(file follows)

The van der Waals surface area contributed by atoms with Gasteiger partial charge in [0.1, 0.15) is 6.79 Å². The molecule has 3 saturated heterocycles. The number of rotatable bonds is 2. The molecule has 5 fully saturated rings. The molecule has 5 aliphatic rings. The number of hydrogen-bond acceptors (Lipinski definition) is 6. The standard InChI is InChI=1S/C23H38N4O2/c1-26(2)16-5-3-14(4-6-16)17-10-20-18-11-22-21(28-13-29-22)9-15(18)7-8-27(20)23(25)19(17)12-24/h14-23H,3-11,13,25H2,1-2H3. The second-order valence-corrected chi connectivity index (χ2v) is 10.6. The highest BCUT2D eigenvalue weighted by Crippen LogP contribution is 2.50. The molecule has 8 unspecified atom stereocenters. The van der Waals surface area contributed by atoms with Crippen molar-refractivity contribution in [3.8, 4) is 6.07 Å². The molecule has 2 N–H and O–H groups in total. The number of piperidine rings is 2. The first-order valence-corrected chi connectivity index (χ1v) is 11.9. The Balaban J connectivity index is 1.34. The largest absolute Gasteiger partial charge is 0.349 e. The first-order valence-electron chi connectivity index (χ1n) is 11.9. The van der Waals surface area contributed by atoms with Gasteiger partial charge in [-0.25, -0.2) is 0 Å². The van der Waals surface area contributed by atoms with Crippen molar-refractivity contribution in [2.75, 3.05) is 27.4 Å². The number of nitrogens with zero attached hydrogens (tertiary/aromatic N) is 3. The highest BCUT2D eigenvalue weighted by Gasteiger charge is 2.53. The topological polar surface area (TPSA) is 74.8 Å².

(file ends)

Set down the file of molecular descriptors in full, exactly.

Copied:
The van der Waals surface area contributed by atoms with Gasteiger partial charge in [0.1, 0.15) is 6.79 Å². The molecule has 3 saturated heterocycles. The number of rotatable bonds is 2. The molecule has 5 fully saturated rings. The molecule has 5 aliphatic rings. The number of hydrogen-bond acceptors (Lipinski definition) is 6. The standard InChI is InChI=1S/C23H38N4O2/c1-26(2)16-5-3-14(4-6-16)17-10-20-18-11-22-21(28-13-29-22)9-15(18)7-8-27(20)23(25)19(17)12-24/h14-23H,3-11,13,25H2,1-2H3. The second-order valence-corrected chi connectivity index (χ2v) is 10.6. The highest BCUT2D eigenvalue weighted by Crippen LogP contribution is 2.50. The molecule has 8 unspecified atom stereocenters. The van der Waals surface area contributed by atoms with Crippen molar-refractivity contribution in [3.8, 4) is 6.07 Å². The molecule has 2 N–H and O–H groups in total. The number of piperidine rings is 2. The first-order valence-corrected chi connectivity index (χ1v) is 11.9. The Balaban J connectivity index is 1.34. The largest absolute Gasteiger partial charge is 0.349 e. The first-order valence-electron chi connectivity index (χ1n) is 11.9. The van der Waals surface area contributed by atoms with Gasteiger partial charge in [-0.25, -0.2) is 0 Å². The van der Waals surface area contributed by atoms with Crippen molar-refractivity contribution in [2.75, 3.05) is 27.4 Å². The number of nitrogens with zero attached hydrogens (tertiary/aromatic N) is 3. The highest BCUT2D eigenvalue weighted by Gasteiger charge is 2.53. The topological polar surface area (TPSA) is 74.8 Å².